Review: The Cloverfield Paradox
This review will be as spoiler-free as possible. Although, in order to discuss this film, some things will need to be discussed.
The film, previously known as God Particle, and as we all now know it now, given the instant cultural moment of a Super Bowl ad, The Cloverfield Paradox, takes the franchise in yet another direction, to mixed results. The first Cloverfield was a creature feature/kaiju attack movie. 10 Cloverfield Lane was a claustrophobic, survival thriller. The Cloverfield Paradox, if one were to attempt a categorization, fits into the trippy, ‘70s-style sci-fi vein pretty well, if with an improved budget.
To start, we get the source of the name for this series in the first act, and when it’s mentioned, it makes a ton of sense. Due to an energy crisis, a crew on a space station tries to harness unlimited energy from a particle accelerator. Character introductions happen as you’d expect, as we get a good sense of personalities, conflicts, and history.
It’s to The Cloverfield Paradox’s production design and set crew’s credit that the setting definitely feels lived-in, here—there’s no danger of feeling the surroundings are too new or untouched. Every surface in the film has this weight to it, as though it’s been put through the paces and isn’t afraid to show it.
The cast is uniformly made of some great actors, who do pretty uniformly great work, if nothing groundbreaking. Gugu Mbatha-Raw puts in a solid performance as the main character of the film, and grounds her scenes well. Daniel Brühl’s performance is pretty in line with what one might expect from a Daniel Brühl character, if you know his previous work. Elizabeth Debicki puts in fine turn as a character whose motivations are unknown for most of the film’s runtime, though her character has a moment that feels wildly out of place. You’ll know it when you see it.
The Cloverfield Paradox’s greatest benefit is its sense of discovery, as after the first act, there’s much for these characters to figure out. The core cast play consummate professionals, breaking down their shared problem within their own disciplines and diving in to help each other when needed. The second act gets pretty weird and delves into some body horror that really backs up the trippy sci-fi genre choice, too.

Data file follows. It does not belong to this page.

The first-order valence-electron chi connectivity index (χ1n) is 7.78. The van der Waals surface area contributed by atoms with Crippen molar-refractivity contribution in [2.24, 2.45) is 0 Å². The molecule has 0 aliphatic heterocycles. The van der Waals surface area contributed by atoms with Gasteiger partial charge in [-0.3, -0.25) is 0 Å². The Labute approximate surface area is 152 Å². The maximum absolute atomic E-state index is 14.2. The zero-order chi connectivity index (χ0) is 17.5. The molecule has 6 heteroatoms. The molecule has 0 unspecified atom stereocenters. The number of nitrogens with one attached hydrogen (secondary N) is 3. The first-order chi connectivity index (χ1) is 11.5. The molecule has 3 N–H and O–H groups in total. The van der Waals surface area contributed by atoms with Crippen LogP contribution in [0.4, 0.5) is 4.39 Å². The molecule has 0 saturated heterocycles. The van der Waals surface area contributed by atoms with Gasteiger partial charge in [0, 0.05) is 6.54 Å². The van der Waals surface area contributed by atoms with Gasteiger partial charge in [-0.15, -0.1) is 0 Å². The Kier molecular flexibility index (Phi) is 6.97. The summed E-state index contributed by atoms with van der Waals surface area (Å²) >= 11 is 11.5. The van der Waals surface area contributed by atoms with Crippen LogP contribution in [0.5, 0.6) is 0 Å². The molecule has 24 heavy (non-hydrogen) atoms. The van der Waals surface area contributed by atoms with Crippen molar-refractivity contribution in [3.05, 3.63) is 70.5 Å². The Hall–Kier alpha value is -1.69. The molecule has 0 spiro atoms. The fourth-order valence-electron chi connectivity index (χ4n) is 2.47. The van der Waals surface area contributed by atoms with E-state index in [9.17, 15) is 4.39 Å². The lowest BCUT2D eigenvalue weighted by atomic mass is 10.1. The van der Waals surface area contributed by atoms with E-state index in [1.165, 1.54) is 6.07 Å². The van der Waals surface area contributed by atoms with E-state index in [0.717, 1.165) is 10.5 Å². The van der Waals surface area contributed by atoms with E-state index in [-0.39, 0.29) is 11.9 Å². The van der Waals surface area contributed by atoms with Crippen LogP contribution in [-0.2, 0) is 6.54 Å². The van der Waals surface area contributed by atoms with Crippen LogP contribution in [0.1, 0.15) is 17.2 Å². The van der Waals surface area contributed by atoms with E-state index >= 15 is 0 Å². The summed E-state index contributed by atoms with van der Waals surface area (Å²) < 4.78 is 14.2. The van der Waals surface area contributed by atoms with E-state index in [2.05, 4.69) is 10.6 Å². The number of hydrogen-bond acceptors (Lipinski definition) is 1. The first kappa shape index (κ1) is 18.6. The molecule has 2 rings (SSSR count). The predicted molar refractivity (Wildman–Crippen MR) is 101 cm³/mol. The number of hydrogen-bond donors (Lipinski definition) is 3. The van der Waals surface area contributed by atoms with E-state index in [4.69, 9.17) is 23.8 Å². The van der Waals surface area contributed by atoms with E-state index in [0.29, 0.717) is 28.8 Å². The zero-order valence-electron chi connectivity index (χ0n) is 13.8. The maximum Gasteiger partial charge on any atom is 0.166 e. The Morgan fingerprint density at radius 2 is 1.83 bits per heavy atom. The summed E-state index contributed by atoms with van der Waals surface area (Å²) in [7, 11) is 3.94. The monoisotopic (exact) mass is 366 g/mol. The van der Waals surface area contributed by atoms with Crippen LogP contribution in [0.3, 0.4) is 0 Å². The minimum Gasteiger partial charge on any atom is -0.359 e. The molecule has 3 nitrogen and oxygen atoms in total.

These positives aside, there are some weaknesses. The trippy sci-fi choice is certainly fresh for the Cloverfield series, but some choices made in the script and story feel as though they’re more compulsory than anything else—it feels as if they have to be a trippy sci-fi story, rather than focusing on essential elements to tell this specific story.
Also, there’s a B-story that doesn’t do the pacing any favors and leaves a character spending much of their screen time simply reacting on one end of a phone conversation.
The final act is also kind of a mess, in general—character choices that are hard-won in the second act are disregarded to inject last-minute tension that doesn’t totally work. And I’m not one for nitpicks, but the film ends a single shot too late, maybe even just a single second (I had this same issue with 10 Cloverfield Lane, for the record).
There’s still a boat load of fun to be had with The Cloverfield Paradox, don’t get me wrong. I love the new direction this entry takes the series in, and I love that the series continues to attract great actors to pulpy, high concepts, giving them fun characters to play. Here’s hoping the next entry (which is apparently already shot) is stronger on character and story, and that it sticks the landing.
The Cloverfield Paradox is now on Netflix.